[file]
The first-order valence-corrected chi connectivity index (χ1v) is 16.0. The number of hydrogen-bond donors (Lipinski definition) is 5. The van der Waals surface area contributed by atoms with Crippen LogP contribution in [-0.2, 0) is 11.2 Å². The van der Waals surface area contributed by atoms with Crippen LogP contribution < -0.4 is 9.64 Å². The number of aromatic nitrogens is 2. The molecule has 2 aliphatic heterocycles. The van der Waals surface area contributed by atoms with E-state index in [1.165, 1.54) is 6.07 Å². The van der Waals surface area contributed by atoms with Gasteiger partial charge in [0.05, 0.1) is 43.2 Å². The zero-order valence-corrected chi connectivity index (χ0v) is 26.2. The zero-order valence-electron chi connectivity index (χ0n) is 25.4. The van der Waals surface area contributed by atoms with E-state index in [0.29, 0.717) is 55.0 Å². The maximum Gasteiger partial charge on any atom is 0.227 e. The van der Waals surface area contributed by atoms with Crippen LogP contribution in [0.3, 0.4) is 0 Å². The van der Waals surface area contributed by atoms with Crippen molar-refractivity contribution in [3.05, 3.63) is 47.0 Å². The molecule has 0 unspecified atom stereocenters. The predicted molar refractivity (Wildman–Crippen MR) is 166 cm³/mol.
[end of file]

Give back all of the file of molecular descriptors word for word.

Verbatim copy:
The first-order valence-corrected chi connectivity index (χ1v) is 16.0. The number of hydrogen-bond donors (Lipinski definition) is 5. The van der Waals surface area contributed by atoms with Crippen LogP contribution in [-0.2, 0) is 11.2 Å². The van der Waals surface area contributed by atoms with Crippen LogP contribution < -0.4 is 9.64 Å². The number of aromatic nitrogens is 2. The molecule has 2 aliphatic heterocycles. The van der Waals surface area contributed by atoms with E-state index in [1.165, 1.54) is 6.07 Å². The van der Waals surface area contributed by atoms with Gasteiger partial charge in [0.05, 0.1) is 43.2 Å². The zero-order valence-corrected chi connectivity index (χ0v) is 26.2. The zero-order valence-electron chi connectivity index (χ0n) is 25.4. The van der Waals surface area contributed by atoms with E-state index in [0.29, 0.717) is 55.0 Å². The maximum Gasteiger partial charge on any atom is 0.227 e. The van der Waals surface area contributed by atoms with Crippen LogP contribution in [0.3, 0.4) is 0 Å². The van der Waals surface area contributed by atoms with Crippen molar-refractivity contribution in [3.05, 3.63) is 47.0 Å². The molecule has 0 unspecified atom stereocenters. The predicted molar refractivity (Wildman–Crippen MR) is 166 cm³/mol.